Senior Lecturer

Cathy Paris


Office Location:

308 Jeffords Hall

  • 802-656-0426

Areas of Expertise and/or Research

Plant systematics and evolution


  • Ph.D. 1991, University of Vermont

Research and/or Creative Works

students handle goldenrod plants in a teaching labAt present, I teach a diversity of courses in field botany, plant systematics, and plant evolution. A favorite is Field Botany for Natural Resource Professionals (co-taught with Elizabeth Thompson, community ecologist), a fast-paced field course designed to acquaint students with the diversity of vascular plant species in the Vermont landscape. It also emphasizes the organization of those species into natural communities and explores the important ecological determinants of plant distribution. Pictured right, Plant Systematics (PBIO 109) students are puzzling over a set of goldenrod specimens, trying to sort like with like, making sense of the patterns of variation represented therein.

Ammophila breviligulata subsp. champlainensis (Champlain beachgrass)Adiantum aleuticum (Aleutian maidenhair fern)As a member of the Plant Systematics Group at UVM, I have investigated the phylogeography of a set of plant species that are rare around Vermont’s Lake Champlain but which are common on sand dunes of the Atlantic Coast, including Champlain beachgrass, Ammophila breviligulata subsp. champlainensis (pictured left), beachpea, Lathyrus japonicus, and golden heather, Hudsonia tomentosa. My own dissertation research was a study of genetic divergence and speciation in the Adiantum pedatum (maidenhair ferns) complex and of the role of geographic and ecological isolating mechanisms in promoting divergence and speciation within it. A photo of Adiantum aleuticum (Aleutian maidenhair fern) is pictured right.

students sitting on the ground among ferns

Field Botany for Natural Resources Professionals (PBIO 369) students in the field at Camel's Hump State Forest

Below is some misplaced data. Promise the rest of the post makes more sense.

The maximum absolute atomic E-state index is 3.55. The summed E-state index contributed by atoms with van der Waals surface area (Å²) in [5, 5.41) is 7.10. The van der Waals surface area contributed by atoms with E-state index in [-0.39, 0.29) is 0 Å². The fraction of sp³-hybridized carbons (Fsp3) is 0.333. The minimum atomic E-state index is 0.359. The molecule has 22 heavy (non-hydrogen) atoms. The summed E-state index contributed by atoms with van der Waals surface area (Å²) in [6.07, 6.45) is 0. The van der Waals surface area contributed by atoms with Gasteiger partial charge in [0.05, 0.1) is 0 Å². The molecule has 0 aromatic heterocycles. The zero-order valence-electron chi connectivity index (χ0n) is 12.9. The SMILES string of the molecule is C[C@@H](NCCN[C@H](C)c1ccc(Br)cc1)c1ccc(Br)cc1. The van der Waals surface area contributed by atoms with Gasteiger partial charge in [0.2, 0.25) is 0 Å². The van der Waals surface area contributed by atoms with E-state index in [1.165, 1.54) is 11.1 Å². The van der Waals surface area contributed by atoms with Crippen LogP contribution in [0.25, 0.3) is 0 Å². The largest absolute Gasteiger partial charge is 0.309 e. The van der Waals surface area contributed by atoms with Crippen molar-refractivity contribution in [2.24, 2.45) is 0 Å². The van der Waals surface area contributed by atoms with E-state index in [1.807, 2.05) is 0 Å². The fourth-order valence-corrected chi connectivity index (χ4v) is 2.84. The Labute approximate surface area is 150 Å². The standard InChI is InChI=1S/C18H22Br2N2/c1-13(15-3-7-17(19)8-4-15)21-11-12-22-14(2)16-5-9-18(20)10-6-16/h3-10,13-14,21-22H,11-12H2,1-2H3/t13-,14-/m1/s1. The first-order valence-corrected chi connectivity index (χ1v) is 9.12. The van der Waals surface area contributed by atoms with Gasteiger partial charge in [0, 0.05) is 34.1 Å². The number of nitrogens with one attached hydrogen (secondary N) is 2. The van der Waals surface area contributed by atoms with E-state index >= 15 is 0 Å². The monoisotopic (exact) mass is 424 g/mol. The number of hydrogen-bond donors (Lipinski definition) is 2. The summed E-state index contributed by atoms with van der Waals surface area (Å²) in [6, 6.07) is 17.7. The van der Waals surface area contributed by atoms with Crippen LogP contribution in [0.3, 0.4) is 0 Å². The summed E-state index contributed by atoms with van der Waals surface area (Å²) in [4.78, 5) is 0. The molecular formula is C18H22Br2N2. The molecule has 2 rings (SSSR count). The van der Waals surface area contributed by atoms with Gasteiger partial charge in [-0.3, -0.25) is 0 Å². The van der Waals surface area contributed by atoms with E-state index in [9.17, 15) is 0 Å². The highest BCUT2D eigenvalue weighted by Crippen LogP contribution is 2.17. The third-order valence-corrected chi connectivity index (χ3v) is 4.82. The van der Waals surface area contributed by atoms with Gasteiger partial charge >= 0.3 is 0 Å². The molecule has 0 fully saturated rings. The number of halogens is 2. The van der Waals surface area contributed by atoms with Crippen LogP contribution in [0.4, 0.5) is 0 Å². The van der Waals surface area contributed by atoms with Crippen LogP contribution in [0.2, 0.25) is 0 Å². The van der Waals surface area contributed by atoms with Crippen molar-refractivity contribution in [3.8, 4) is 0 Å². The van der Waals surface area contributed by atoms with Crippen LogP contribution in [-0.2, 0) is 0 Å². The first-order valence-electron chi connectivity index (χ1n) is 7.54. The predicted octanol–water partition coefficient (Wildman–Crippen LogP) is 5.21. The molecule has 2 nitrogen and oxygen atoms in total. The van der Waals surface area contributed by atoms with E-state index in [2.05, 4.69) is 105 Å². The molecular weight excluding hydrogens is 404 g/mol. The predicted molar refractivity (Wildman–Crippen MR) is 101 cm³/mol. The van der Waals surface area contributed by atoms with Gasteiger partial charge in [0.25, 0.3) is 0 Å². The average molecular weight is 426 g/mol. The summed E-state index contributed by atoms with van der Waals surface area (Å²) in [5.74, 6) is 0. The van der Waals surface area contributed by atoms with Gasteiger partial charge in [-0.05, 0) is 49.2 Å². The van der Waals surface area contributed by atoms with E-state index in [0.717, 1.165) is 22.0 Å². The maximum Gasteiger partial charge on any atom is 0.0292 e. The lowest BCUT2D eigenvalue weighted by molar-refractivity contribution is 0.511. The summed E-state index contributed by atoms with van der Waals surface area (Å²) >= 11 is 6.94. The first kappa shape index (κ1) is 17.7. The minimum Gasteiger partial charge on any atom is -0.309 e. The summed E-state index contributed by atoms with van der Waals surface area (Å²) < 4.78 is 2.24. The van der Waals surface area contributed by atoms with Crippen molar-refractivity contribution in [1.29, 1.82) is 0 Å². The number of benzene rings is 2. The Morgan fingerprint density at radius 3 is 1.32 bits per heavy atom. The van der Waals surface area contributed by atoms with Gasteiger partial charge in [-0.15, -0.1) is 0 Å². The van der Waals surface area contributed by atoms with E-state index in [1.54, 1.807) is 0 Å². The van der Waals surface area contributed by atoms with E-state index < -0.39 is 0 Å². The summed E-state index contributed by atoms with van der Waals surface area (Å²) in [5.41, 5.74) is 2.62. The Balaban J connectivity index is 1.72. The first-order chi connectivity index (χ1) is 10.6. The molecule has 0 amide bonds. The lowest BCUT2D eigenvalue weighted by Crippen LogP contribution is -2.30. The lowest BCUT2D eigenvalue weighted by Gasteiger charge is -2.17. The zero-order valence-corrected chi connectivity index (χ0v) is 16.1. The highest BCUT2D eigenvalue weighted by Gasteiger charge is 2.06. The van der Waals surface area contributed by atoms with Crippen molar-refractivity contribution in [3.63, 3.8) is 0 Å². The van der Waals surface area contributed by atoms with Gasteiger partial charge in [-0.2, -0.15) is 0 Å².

• Barrington, D. S. and C. A. Paris. (2008). Refugia and migration in the Quaternary history of the New England flora. Rhodora 109:369-386.
  • Walker, P. J., C. A. Paris, and D. S. Barrington. (1998). Taxonomy and phylogeography of the North American beachgrasses. Amer. J. Bot. 85:.
  • Schmitz, S., C. A. Paris, and D. S. Barrington. (1997). Assessment of genetic variation in beachpea (Lathyrus maritimus) populations on Lake Champlain, Vermont. Amer. J. Bot. 84:230.
  • Howard, B. A., C. A. Paris, and D.S. Barrington. (1994). Electrophoretic evidence for allopolyploidy in the Asplenium trichomanes complex in eastern North America. American Journal of Botany 81:130.
  • Paris, C.A. (1993). Adiantum (generic treatment). In Flora of North America, Volume 2, ed. Flora of North America Editorial Committee. New York: Oxford University Press.
  • Paris, C.A. (1991). Adiantum viridimontanum, a new species of maidenhair fern in eastern North America. Rhodora 93:105-122.
  • Paris, C.A., F.S. Wagner, and W.H. Wagner, Jr. (1989). Cryptic species, species delimitation, and taxonomic practice in the homosporous ferns. Amer. Fern J. 79:46-54.
  • Paris, C.A., and M.D. Windham. (1988). A biosystematic investigation of the Adiantum pedatum complex in eastern North America. Syst. Bot. 13:240-255.

Courses Taught

Morphology & Evolution of Vascular Plants (PBIO 108); Plant Systematics (PBIO 109); Field Botany for Natural Resources Professionals (PBIO 369)